There's still some good news! Regardless of your income, if you're a UK resident under 75, you can stash away at least £3,600 into your SIPP each year. Whether you're working or not, you're entitled to this perk. And guess what? If you contribute £2,880, you'll get a lovely tax relief of 20%, bumping your total contribution up to £3,600.

But, and there’s always a but, if you go over your annual contribution allowance, HMRC will hit you with an annual allowance charge. They'll basically claw back the tax relief you received on the excess amount. So, keep an eye on those contributions and make sure you're within the limit. ⚖

Why you should be a pension early bird 🐦

It's always a good idea to get a head start on saving for your retirement! The sooner you begin squirreling away money into your pension, the brighter your future will look. Self-invested pensions (like the Dodl pension) open up a whole world of investment opportunities. But here's the thing: which investments suit you best depends on how much risk you're comfortable with and how far away retirement is for you. 👴

The graph below puts into perspective the potential benefits of starting early.

Pension starting early graph

Options at retirement

When it comes to accessing your pension, there are some pretty neat options available to you. You can start tapping into your pension pot from the age of 55 (or from 57 starting April 6, 2028), and here's the best part – you can take up to 25% of it tax-free! 💰

Plus, you have the flexibility to mix and match your choices, giving you some freedom in how you want to receive your income.

Taking income or lump sums

So, what's on the menu? You've got two main options: income drawdown or lump sums. With income drawdown or lump sums, you can keep the rest of your SIPP invested while enjoying some cash flow. 🏧

If you opt for income drawdown, you're basically letting your money work for you. Your income comes from the return generated by your investments, or by selling off some of your investments. Taking income from your pension means you're still riding the rollercoaster of market movements – could be thrilling or a bit nerve-wracking, depending on market conditions and what you’re invested in. 🎢

If you fancy taking it out in lump sums, you can opt to take the whole fund in one go, in smaller amounts and/or as a regular income. You can also get creative and mix and match your benefits! For example, you could withdraw half of your fund as a lump sum (25% tax-free, 75% taxed), and playing the long game with the other half, leaving it invested to give you the chance to be left with a juicy income down the road. 🛣


With an annuity, you can ensure a steady stream of pension income throughout your lifetime. Here's how it works: you can purchase an annuity from an insurance company using some or all of your self-invested pension fund. The amount of income you receive depends on factors like your age, health, and lifestyle. 🏃‍♂️

But with an annuity, you don't have to stress about investment risks. That burden is taken off your shoulders and handled by the insurer, who guarantees to pay you a dependable income.

Now, let's address some common concerns. While annuities offer stability, they're not entirely risk-free. Over time, you may not receive the same amount back as you paid in, and your retirement income may not keep up with inflation unless you opt for an inflation-adjusted annuity. Also, if your annuity doesn't provide income after you've passed away, your beneficiaries won't receive anything. 😥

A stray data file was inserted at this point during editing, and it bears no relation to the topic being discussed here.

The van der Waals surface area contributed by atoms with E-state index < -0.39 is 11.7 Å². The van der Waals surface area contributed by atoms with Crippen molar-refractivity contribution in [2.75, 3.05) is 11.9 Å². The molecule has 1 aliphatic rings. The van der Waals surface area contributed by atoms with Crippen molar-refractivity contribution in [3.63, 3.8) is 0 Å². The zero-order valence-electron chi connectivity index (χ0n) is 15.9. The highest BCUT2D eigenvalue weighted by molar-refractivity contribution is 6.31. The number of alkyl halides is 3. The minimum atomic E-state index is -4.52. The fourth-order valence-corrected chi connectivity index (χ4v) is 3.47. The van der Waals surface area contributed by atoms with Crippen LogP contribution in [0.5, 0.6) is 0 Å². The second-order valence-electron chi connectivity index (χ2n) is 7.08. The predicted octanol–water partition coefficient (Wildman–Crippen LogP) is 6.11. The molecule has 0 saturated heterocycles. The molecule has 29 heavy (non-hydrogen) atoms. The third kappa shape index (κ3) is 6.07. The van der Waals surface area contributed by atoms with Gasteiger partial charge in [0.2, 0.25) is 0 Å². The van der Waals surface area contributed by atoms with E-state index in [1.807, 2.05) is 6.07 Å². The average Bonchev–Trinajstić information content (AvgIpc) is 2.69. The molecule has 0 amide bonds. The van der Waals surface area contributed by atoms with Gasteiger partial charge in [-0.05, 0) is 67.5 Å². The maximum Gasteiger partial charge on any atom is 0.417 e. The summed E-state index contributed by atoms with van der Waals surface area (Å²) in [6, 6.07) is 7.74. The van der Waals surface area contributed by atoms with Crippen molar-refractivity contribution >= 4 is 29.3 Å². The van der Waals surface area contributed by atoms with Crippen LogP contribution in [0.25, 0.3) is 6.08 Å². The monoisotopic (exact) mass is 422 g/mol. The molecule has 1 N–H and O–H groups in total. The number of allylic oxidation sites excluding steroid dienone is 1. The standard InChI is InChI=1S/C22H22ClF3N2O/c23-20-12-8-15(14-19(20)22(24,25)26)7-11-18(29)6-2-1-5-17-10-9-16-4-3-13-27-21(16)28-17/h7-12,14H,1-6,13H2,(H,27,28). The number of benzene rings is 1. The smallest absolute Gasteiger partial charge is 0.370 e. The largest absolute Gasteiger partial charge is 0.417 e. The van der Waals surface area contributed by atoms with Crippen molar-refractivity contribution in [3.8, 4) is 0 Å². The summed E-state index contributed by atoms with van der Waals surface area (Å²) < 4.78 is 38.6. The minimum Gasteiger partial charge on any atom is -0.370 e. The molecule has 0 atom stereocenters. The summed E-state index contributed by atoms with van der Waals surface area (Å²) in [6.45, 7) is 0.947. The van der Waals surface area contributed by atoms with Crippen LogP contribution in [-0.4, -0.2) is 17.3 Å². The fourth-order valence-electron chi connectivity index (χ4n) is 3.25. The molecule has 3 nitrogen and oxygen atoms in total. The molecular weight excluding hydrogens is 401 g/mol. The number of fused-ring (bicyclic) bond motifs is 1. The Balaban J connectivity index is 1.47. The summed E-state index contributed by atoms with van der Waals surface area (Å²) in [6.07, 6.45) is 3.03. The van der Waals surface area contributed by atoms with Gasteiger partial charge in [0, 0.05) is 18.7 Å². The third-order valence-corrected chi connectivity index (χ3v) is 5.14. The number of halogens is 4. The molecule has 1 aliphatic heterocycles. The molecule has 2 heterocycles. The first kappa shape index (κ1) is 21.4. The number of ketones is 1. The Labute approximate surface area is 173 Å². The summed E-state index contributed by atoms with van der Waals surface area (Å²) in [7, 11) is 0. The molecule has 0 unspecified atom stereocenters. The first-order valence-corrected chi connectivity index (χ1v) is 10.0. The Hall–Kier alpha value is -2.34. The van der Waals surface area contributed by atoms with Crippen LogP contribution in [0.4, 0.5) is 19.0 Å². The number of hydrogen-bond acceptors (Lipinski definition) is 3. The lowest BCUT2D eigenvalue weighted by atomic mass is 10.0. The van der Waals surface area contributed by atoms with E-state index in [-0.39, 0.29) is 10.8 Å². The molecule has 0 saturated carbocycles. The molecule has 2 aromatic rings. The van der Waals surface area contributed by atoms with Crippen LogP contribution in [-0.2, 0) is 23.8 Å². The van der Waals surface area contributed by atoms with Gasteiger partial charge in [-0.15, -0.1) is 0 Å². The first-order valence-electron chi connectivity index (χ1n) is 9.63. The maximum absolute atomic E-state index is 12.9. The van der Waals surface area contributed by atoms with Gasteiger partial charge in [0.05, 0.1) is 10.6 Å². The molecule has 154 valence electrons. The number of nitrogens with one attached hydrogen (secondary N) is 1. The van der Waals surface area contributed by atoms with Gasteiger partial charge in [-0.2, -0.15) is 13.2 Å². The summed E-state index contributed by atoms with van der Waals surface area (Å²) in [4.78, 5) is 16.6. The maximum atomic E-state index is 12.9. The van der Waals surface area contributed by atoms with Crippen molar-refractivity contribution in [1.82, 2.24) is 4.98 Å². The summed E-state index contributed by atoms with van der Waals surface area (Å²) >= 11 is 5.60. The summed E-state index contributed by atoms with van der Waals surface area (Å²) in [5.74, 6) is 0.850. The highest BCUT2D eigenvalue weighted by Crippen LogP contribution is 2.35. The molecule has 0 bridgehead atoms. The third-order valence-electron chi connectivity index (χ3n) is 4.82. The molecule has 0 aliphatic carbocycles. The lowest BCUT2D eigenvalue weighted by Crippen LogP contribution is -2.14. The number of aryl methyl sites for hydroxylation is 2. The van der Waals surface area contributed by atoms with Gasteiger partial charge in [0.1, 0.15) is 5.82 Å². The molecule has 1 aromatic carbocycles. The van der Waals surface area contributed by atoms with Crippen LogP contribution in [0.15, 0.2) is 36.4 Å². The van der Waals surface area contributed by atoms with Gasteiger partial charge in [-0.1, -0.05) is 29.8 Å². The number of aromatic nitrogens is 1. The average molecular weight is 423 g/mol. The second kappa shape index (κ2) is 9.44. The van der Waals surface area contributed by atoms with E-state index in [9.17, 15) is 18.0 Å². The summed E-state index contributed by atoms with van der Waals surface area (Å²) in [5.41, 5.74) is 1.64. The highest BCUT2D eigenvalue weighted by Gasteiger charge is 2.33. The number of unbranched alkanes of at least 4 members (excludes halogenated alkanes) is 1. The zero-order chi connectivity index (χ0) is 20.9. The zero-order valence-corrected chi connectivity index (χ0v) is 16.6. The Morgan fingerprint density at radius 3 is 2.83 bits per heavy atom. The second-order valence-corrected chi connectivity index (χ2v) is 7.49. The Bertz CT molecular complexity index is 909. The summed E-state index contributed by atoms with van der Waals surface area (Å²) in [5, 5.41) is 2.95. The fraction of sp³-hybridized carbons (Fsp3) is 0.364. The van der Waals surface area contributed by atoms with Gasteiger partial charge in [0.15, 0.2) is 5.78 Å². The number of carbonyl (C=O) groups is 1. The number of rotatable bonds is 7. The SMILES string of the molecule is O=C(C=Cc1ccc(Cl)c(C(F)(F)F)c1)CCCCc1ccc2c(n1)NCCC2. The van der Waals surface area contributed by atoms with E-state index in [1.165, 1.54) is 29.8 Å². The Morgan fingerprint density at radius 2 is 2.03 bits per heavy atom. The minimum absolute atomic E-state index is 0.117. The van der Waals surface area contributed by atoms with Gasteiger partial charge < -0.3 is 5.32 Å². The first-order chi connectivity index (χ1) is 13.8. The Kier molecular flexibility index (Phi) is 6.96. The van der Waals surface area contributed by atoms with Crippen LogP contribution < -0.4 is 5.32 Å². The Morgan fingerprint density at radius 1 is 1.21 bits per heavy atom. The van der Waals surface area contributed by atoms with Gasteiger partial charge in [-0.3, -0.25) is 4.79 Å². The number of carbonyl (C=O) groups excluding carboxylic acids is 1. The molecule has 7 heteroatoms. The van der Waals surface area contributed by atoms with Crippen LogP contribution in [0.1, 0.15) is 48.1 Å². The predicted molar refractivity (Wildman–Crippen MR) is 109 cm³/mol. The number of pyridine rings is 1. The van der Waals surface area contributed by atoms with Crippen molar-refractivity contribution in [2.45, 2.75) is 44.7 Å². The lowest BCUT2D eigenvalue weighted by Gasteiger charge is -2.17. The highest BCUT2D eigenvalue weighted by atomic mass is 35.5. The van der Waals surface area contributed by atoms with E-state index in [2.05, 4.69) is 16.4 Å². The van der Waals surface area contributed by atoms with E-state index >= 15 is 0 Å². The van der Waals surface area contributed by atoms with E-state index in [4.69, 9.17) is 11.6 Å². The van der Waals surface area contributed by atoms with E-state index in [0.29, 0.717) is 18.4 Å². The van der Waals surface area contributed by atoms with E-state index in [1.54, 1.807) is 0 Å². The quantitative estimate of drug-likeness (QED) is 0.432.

Understanding taxes on your pension benefits

When you're ready to retire, you can enjoy up to 25% of your pension as a tax-free lump sum – nice, right?

Now, the remaining portion of your pension is also yours to access, but any withdrawals you make beyond that initial 25% might be subject to income tax for the year. Just a heads-up, taking out too much could nudge you into a higher tax bracket, so it's worth considering. 🤔

Plus, it's essential to think about how long your pension needs to stretch and if it'll cover your expenses down the road. Before diving in, it's a good idea to chat with a financial advisor or check out the Government's Pension Wise service for some helpful guidance. You can reach Pension Wise at 0800 280 8880, or visit their site at 📲

What happens to your pension when you pass away?

If you happen to pass away before hitting 75, most of the time, your entire pension can be passed on to your loved ones without any pesky tax obligations. They can receive it either as a lump sum or as ongoing income, tax-free. 😁

Now, if you happen to live a little longer and pass away after the ripe age of 75, your pension can still be used to support your beneficiaries. However, it might be subject to a bit of tax. But hey, it's still a helpful way to provide for your loved ones even after you're gone. ❤


🔔 Always remember, the value of your investments can go down as well as up. Dodl doesn’t give advice, so if you’re unsure about investing, it’s always best to speak to a financial adviser. Tax treatment depends on your individual circumstances and rules may change. Pension rules apply.


It's important to know

You have to be solely a UK citizen and resident to open an account with Dodl. If you're not solely a UK citizen but still want to invest, you may be able to open an account with our parent platform AJ Bell. 

The past performance of investments isn't an indicator of their future performance and their value can go down as well as up. This means you could get back less than you originally invested. 

Dodl doesn’t offer any advice so if you’re not sure about the risks involved with investing, you should speak to a suitable financial adviser. 

How you're taxed depends on your circumstances, and tax rules can change in future.